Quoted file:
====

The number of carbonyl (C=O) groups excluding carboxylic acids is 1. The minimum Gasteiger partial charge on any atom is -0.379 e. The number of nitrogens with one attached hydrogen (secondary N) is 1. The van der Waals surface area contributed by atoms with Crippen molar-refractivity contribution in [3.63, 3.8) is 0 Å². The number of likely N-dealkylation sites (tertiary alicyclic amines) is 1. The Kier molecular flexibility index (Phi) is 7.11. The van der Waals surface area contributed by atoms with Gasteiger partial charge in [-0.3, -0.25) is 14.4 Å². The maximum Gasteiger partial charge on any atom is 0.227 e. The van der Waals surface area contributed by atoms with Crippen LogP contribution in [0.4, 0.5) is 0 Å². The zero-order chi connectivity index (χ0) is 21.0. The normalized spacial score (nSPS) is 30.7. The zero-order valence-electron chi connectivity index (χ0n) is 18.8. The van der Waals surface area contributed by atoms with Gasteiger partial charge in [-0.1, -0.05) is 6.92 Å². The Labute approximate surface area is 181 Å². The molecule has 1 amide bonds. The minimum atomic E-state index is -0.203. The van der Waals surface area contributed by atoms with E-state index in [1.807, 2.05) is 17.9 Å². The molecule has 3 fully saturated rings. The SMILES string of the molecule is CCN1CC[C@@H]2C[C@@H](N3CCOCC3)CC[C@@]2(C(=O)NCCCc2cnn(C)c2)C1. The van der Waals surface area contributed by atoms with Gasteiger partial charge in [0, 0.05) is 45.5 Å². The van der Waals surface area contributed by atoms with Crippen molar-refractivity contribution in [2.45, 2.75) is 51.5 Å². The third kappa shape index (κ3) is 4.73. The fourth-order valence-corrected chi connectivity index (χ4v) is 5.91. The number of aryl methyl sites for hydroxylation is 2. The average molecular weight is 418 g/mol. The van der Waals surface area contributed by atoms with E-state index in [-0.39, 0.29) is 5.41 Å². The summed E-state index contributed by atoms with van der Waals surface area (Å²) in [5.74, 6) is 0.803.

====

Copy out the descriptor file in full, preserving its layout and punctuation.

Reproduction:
The number of carbonyl (C=O) groups excluding carboxylic acids is 1. The minimum Gasteiger partial charge on any atom is -0.379 e. The number of nitrogens with one attached hydrogen (secondary N) is 1. The van der Waals surface area contributed by atoms with Crippen molar-refractivity contribution in [3.63, 3.8) is 0 Å². The number of likely N-dealkylation sites (tertiary alicyclic amines) is 1. The Kier molecular flexibility index (Phi) is 7.11. The van der Waals surface area contributed by atoms with Gasteiger partial charge in [-0.3, -0.25) is 14.4 Å². The maximum Gasteiger partial charge on any atom is 0.227 e. The van der Waals surface area contributed by atoms with Crippen LogP contribution in [0.4, 0.5) is 0 Å². The zero-order chi connectivity index (χ0) is 21.0. The normalized spacial score (nSPS) is 30.7. The zero-order valence-electron chi connectivity index (χ0n) is 18.8. The van der Waals surface area contributed by atoms with Gasteiger partial charge in [-0.1, -0.05) is 6.92 Å². The Labute approximate surface area is 181 Å². The molecule has 1 amide bonds. The minimum atomic E-state index is -0.203. The van der Waals surface area contributed by atoms with E-state index in [1.807, 2.05) is 17.9 Å². The molecule has 3 fully saturated rings. The SMILES string of the molecule is CCN1CC[C@@H]2C[C@@H](N3CCOCC3)CC[C@@]2(C(=O)NCCCc2cnn(C)c2)C1. The van der Waals surface area contributed by atoms with Gasteiger partial charge in [0, 0.05) is 45.5 Å². The van der Waals surface area contributed by atoms with Crippen molar-refractivity contribution in [2.45, 2.75) is 51.5 Å². The third kappa shape index (κ3) is 4.73. The fourth-order valence-corrected chi connectivity index (χ4v) is 5.91. The number of aryl methyl sites for hydroxylation is 2. The average molecular weight is 418 g/mol. The van der Waals surface area contributed by atoms with E-state index in [-0.39, 0.29) is 5.41 Å². The summed E-state index contributed by atoms with van der Waals surface area (Å²) in [5.74, 6) is 0.803.